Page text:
An end to QE also implies a significant increase in credit losses for US banks, an eventuality that will not be a problem given robust reserve and capital levels. But the wild card for global financials is whether the suppression of credit spreads by the Fed and other central banks has caused the formation of another hidden hot spot of risk that is currently hidden from investor scrutiny. And for our money, that hot spot of risk may well be in Europe, where many banks are lingering on the edge of insolvency and politicians are absolutely frozen in place.
In that bad idea called the European Union, the tragicomedy known as banking lurches from one absurdity to the next as the community struggles with trillions of euros in bad debts. Last week, the European Central Bank (ECB) “launched a fresh push,” reports the Financial Times, to get European banks to take reserves on bad loans. The only problem is that the new regulation applies only to loans that go bad after the start of 2018, leaving a decade of accumulated bad debts untouched.
Under current international accounting rules, EU banks can essentially ignore (and accrue interest) on bad loans. This makes published financials for EU banks completely useless for investors and credit rating agencies. More, just as “quantitative easing” in the US has not particularly helped either the resolution of bad loans or new lending, in the EU the opportunity created by ECB chief Mario Draghi’s efforts has been largely wasted. More public sector debt has been incurred and the banks – which admit to some €850 billion (6%) in non-performing loans – are essentially insolvent as a group.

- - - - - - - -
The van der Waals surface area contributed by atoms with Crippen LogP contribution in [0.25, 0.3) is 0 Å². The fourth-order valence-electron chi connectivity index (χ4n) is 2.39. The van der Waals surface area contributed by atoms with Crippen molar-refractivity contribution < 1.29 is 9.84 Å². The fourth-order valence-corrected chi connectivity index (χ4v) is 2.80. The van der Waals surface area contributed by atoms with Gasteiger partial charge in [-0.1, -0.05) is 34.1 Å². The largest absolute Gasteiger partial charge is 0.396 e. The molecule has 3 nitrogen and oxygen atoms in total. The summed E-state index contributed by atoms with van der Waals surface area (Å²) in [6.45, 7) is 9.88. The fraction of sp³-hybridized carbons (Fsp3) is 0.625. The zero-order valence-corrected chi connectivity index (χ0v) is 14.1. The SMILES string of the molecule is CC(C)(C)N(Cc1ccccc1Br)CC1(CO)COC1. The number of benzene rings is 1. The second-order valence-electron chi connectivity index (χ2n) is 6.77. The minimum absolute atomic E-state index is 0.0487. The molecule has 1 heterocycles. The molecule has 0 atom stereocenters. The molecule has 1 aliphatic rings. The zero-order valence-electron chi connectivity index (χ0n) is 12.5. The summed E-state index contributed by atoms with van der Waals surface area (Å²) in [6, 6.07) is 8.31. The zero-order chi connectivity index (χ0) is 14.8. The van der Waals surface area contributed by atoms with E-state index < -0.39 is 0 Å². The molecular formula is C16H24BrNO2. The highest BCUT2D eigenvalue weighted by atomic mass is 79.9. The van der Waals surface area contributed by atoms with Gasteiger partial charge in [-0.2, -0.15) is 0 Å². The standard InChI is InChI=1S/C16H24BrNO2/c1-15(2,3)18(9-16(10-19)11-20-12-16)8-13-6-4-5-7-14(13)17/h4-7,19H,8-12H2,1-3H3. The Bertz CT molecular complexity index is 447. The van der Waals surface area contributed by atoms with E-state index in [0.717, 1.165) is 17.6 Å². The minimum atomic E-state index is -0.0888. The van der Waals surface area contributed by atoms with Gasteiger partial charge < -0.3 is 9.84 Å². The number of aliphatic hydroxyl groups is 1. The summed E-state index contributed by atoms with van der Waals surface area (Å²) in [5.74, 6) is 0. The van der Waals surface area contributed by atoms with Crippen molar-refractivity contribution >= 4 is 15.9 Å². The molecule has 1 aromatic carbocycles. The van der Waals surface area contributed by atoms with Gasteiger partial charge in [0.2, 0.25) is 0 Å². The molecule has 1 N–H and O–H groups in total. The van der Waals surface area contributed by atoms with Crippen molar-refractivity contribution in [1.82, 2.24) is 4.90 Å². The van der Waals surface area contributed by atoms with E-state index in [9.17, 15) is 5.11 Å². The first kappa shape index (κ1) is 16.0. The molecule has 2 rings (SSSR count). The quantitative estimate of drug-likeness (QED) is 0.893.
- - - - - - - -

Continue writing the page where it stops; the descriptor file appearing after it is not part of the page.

The FT’s Lex column notes with considerable understatement that EU banks “may be treading water” and that, when off-balance sheet exposures and derivatives are considered, EU banks are running at about 25:1 or more leverage. This compares favorably to large US banks such as GS, JPMorganChase (NYSE:JPM) and Citigroup (NYSE:C), but is far higher than all US banks as a group.
It is some measure of the extremis in which Europe’s banks now operate that the former Italian premier, Matteo Renzi, almost immediately attacked Draghi’s actions as possibly causing a decline in lending to small and medium size enterprises in Italy if implemented.
“Some European officials in the banking sector ignore that their duty is to AVOID credit crises, not CREATE them,” he Tweeted on Thursday, borrowing from the communication style of President Donald Trump. Later Renzi added: “If these rules pass, credit to small businesses will be impossible. We are making the same mistakes as 2013.”